Yelo: It’s Bussin’

Yelo: It’s Bussin’

Thomas Sigler, Contributor

There is a very underused online service at Bob Jones that some bus riders might be interested in hearing about. It’s so underused that in a poll of Bob Jones students, 80% had never even heard of the service. It’s called Yelo, and it allows students to see if their buses have arrived on campus after school.

Drew Crocker, junior here at Bob Jones, SGA Junior Class President, and the creator of Yelo Bus Solutions, said this about the service: “I created Yelo to resolve the inevitable after-school bus chaos by allowing students to view the status of their buses on their mobile devices. Students are alerted about bus changes, bus campus locations, and bus delays. All bus information is updated daily by an administrator, and students receive bus status changes in real-time. You can access Yelo today by visiting Yelo – Bob Jones High School. Never be confused by the status of your bus again”

I personally use this service especially when I’m not sure if my bus has a substitute for that day. All you have to do is pull up Yelo, and it will tell you if your normal bus has a sub bus and if that bus has arrived yet. In addition, it will also let you know if your bus has been delayed which has been useful for me in the past.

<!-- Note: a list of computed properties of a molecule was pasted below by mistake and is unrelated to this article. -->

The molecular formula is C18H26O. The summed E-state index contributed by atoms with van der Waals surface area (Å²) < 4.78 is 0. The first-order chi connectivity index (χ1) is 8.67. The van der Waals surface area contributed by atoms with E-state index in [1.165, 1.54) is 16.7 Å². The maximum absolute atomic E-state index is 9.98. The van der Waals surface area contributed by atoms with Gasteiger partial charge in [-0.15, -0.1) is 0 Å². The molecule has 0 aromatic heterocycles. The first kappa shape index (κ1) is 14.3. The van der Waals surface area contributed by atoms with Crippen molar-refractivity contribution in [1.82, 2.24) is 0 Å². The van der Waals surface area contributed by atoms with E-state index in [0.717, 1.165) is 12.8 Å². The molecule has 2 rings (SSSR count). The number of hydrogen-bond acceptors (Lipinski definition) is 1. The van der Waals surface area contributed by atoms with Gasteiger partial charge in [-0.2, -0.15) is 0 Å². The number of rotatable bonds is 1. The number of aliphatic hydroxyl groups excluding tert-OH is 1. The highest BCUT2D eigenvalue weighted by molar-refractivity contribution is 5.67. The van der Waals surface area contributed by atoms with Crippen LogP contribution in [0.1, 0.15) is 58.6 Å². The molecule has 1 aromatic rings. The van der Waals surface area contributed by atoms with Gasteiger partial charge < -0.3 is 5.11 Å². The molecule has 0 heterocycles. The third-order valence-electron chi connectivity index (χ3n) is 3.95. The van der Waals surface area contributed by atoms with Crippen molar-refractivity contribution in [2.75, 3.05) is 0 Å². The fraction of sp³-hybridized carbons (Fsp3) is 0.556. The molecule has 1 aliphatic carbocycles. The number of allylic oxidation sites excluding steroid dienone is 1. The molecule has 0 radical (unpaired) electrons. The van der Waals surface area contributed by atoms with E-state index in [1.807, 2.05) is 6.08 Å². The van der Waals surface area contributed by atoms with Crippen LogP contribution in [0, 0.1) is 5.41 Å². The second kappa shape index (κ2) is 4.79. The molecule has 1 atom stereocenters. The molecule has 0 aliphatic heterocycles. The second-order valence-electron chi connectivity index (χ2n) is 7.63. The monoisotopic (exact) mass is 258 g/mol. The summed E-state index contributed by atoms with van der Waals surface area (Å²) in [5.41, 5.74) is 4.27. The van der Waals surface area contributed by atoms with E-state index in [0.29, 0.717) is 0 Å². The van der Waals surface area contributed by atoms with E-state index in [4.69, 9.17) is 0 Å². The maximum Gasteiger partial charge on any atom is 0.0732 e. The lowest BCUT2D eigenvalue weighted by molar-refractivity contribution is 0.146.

Some students in the previously mentioned poll expressed worries about the Yelo service tracking their buses and being unsafe or an invasion of privacy. These students might be confusing Yelo with another service the school provides: Edulog, which uses GPS technology to track the exact location of any given bus in Madison City Schools and is more geared towards parent use but can also be used by students. In any case, Drew assured me that these two bus services are in no way connected and students can rest assured that Yelo has no access to the geographic location of buses. (It is operated by an administrator, and while it might tell you a “location” of a bus that arrives, for example: “West Bus Loop”, these locations are only text entered by a Yelo operator and not linked to GPS.)

Drew told me that the most convenient way for most users to access Yelo is to scan the QR code (shown below) and then pin the link to the home screen of your phone with the rest of your apps. This should allow for easy access whenever you need Yelo!

Scan this to access Yelo!